Google in hot water with the GDPR, the Girl Scouts embrace Cyber Security training, a nasty Mac Trojan malware attack, and more in This Week in Cyber Security: where we highlight a select few of each week's new cyber security stories and share them here. Don't forget to follow our daily blog and social media for more in-depth cyber security and technology news.

The Week of January 25th, 2019:

  • Google was fined $57 million, or 50 million euros, for violating the data privacy rules in effect by the GDPR (General Data Protection Regulation). The GDPR strives for tech companies to have transparency of how they are collecting and using personal information. Google failed to comply with their regulations and did not receive permission to use said personal data for targeted ads in that region. (Recode)
  • Microsoft sent out support notice updates to users reminding about the ending of Windows 10 Mobile support (a.k.a. their Windows Phone OS) this year. This notice included the following statement: “With the Windows 10 Mobile OS end of support, we recommend that customers move to a supported Android or iOS device. Microsoft's mission statement to empower every person and every organization on the planet to achieve more, compels us to support our Mobile apps on those platforms and devices." Using devices with operating systems that cease update patching is always a risky venture so consider an alternative device sooner than later if you are still using a Windows Phone. (ZDNet)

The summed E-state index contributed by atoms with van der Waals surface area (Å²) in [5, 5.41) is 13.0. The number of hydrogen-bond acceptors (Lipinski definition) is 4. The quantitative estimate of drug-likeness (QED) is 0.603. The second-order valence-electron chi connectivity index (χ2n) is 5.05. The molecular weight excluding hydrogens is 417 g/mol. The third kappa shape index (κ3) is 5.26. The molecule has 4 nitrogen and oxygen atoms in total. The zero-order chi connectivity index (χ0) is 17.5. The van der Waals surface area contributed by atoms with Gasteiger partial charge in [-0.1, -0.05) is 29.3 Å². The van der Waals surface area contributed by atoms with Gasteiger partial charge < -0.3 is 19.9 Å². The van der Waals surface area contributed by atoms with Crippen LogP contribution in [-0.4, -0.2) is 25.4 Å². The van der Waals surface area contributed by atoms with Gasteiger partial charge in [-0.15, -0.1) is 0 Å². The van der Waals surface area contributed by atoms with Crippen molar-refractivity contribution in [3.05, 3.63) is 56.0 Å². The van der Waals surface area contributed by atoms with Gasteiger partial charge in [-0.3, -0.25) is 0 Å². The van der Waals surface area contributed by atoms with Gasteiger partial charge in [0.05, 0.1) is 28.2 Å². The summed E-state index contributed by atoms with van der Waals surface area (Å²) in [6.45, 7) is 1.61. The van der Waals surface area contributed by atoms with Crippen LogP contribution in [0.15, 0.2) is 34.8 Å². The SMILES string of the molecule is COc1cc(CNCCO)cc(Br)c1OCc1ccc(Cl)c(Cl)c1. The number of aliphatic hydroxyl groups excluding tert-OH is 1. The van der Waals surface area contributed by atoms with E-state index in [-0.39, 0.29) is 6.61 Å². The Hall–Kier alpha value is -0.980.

• Upcoming changes to Google Chrome may break ad blockers that are currently being used in its popular browser, including uBlock Origin, Ghostery, and NoScript. Google explicitly stated that they do not want to disable content blocking and that they are trying to keep the affected extensions working, but it is causing alarm for protecting users against security threats. (CNet Security)
  • Over one million Mac users were infected by the Shlayer Trojan, a malware attack that infected its victims through an adware campaign. The domain had reportedly been active for months before the attack and was triggered over 5 million times per day, stirring up $1.2 million in damages during its run. (com)
  • Hewlett-Packard Enterprise (HPE) and the Girl Scouts of Nation’s Capital are creating a new cyber security educational program to help create awareness among young girls online, including an interactive game. Called Cyber Squad, the game will guide players through real-life online scenarios and simulate what will result from their choices, both in safe and unsafe situations. Completing the program will earn the Girl Scout an embroidered patch certifying how savvy they are in cyber security. (InfoSecurity Magazine)

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